***I attended this event for free ***
Last Monday night, I attended a wine event at Lima Restaurant & Lounge in DC, where I not only tasted a number of Underdog Wine Merchants’ wines, all of which were in the Octavin Home Wine Bar box, but also met and talked with a number of fellow wine bloggers and tweeps.
For most attendees, the evening started out with the 2008 Monthaven Winery Chardonnay, which I received as a sample earlier in the month. Therefore, I skipped tasting that wine and went straight for the 2009 Silver Birch Sauvignon Blanc (website, snooth). The Silver Birch was 100% New Zealand Sauvignon Blanc grapes and had a pale lemon-yellow color. As I mentioned on Twitter, there was a great, citrusy nose—pink grapefruits and lemons. In the mouth, though, the wine could have offered a little more. It had a wetnap-like lemon taste and was missing the vegetal characteristics that make a New Zealand Sauvignon Blanc so unique. The wine had a light body and medium-to-high acidity. At a suggested retail price of $24 for 3 Liters, the Silver Birch Octavin Home Wine Bar is definitely a cost effective way to have wine at a party, BBQ, or picnic. However, to be honest, buying this wine should more about cost and quantity than quality. It’s not a bad wine, but it’s not a great wine, either. Overall: 3 Corks
As I was finishing up my tasting notes on the Silver Birch, I started talking with Virginia Writing Wino, Ellen. Ellen only recently started wine blogging, so we had a wonderful time talking about how she started, Virginia wines (since that is her blog’s focus), and the Octavin wines, while eating Lima’s tasty beef and potato empanadas and to-die-for chicken and butter shrimp skewers.
The next wine of the night was the 2009 Big House White (website, snooth). The Big House White is a blend of 51% Malvasia Bianca, 14% Muscat Canelli, 13% Viognier, 10% Grüner Veltliner, 5% Pinto Gris, and 4% Riesling grapes. The wine was a very light straw yellow color. On the nose, there were white flower and honeysuckle blossoms, followed by a hint of stone fruit. In the mouth, there were flowers, stones fruits, and a touch of salinity and something metallic. Considering the sweetness of the nose, the wine was surprisingly dry. It had a light-to-medium body and low acidity. At a suggested retail price of $22 for 3 Liters, this wine just didn’t cut it for me. I wanted to like this wine, particularly after talking with artisan winemaker Georgetta Dane, who was at the event. Unfortunately, though, the wine felt a little flabby and lacked a strong personality. Overall: 2 Corks
Almost as soon as I finished my tasting notes for the Big House White, a couple walked up to me and asked if I was Alleigh. To my delight, I was face-to-face with Mark, from WineLife365, and his wife. Mark and I started blogging within months of each other, so a natural friendship has developed as our blogs have grown. While we have exchanged numerous emails and blog comments, this was the first time we met in real life, and I’m so glad that we had the opportunity.
After meeting Mark and his wife, I chatted briefly with LoganDC. Logan was another person at the event that I hadn’t met before, even though we’ve tweeted with each other on numerous occasions and have several wine friends in common. Hopefully, we’ll have a chance to do a live Twitter tasting in the near future.
After talking with Logan, I skipped tasting the Big House Red, since I reviewed it a couple of weeks ago, and, instead, went for a glass of Bodegas Osborne’s Seven (winery, snooth). Seven is made with 25% Cabernet Sauvignon, 25% Merlot, 18% Syrah, 8% Petit Verdot, 8% Tempranillo, 8% Grenache, and 8% Graciano grapes and had a medium-to-dark purple color. On the nose and in the mouth, there was smoked meat, smoked meat, and more smoked meat, followed by a hint of violets and berries. The wine had a medium body, medium tannins, and medium acidity. At a suggested retail price of $22 for 3 Liters, this wine was ok. I preferred the Big House Red, although several people I talked with throughout the night liked Seven better, so, clearly, the preference was up for grabs. Overall: 2.5 Corks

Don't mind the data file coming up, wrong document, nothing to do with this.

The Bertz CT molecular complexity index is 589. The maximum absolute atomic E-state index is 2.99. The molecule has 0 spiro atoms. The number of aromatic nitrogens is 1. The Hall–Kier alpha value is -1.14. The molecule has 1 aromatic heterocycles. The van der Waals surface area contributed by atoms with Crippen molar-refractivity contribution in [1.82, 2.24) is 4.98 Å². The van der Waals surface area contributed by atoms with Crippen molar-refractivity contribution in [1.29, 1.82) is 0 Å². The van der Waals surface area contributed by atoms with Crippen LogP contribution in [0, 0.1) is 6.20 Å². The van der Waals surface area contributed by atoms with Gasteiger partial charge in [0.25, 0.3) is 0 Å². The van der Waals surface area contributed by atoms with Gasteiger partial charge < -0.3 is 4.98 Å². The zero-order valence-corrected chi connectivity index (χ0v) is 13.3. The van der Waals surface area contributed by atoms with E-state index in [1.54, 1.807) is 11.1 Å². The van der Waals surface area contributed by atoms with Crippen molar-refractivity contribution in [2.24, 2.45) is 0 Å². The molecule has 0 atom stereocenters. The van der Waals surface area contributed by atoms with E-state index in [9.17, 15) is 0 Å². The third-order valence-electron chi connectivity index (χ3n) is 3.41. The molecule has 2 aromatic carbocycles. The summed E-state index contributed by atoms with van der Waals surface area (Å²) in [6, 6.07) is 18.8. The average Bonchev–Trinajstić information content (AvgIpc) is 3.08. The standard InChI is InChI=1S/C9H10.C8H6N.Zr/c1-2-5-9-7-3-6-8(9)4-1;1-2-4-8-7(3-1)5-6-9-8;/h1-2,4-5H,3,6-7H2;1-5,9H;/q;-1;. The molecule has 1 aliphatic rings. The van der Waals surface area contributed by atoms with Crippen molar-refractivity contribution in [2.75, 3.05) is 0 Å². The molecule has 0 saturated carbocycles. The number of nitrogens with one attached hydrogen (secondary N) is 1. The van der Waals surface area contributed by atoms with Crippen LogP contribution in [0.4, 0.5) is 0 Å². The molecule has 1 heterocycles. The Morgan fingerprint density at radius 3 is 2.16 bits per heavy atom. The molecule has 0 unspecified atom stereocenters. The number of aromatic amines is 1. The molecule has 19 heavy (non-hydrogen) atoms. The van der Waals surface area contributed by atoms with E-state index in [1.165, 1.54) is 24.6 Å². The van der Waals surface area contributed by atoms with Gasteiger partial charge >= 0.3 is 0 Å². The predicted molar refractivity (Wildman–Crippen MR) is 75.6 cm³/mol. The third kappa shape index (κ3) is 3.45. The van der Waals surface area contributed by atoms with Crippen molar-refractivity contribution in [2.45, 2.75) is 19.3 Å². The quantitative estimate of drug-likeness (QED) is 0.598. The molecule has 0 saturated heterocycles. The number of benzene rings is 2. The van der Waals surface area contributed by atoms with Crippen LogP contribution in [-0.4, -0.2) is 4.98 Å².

By this point in the night, I met back up with Mark and his wife, who were talking with DC Budget Wine Examiner, Rob, and we tasted the last of the wines—the 2008 Boho Vineyards Old Vine Zinfandel (winery, snooth). The wine was a nice, dark purplish ruby. On the nose, there were dark berries and plums with a hint of cooking spice. In the mouth, there was berry jam and spice. At a suggested retail price of $24 for 3 Liters, this was my favorite wine of the night. It wasn’t unpleasantly jammy or overbearing in alcohol, which can sometimes be a problem with Zins, and while the wine didn’t offer anything different, it was decent. Overall: 3 Corks.
After the event, Mark, his wife, and I were fortunate enough to eat dinner at Lima with Cork’d gurus, Lindsay and Jon, and Patricia Schneider Associates marketing wizards, Patricia and Shelia. The food mirrored the excellent appetizers that were served during the event and the service was impeccable. The group’s conversation flowed over the delicious ceviches, guava-glazed BBQ ribs, lobster baked with mango-lime butter, and mussels in an Albariño, lime, cilantro and chili sauce. Before any of us realized, it was midnight and time to head our separate ways.
Overall, the event was wonderful. I had a chance to see the Octavin Home Wine Bar in action, taste some new reds and whites, eat fabulous food, and meet wine bloggers and tweeps that I’ve been corresponding with for over a year. Thanks to Stephen from Patricia Schneider Associates for inviting me to attend as a guest. I’m sorry we didn’t have a chance to meet, but I had a great time and really appreciated the opportunity.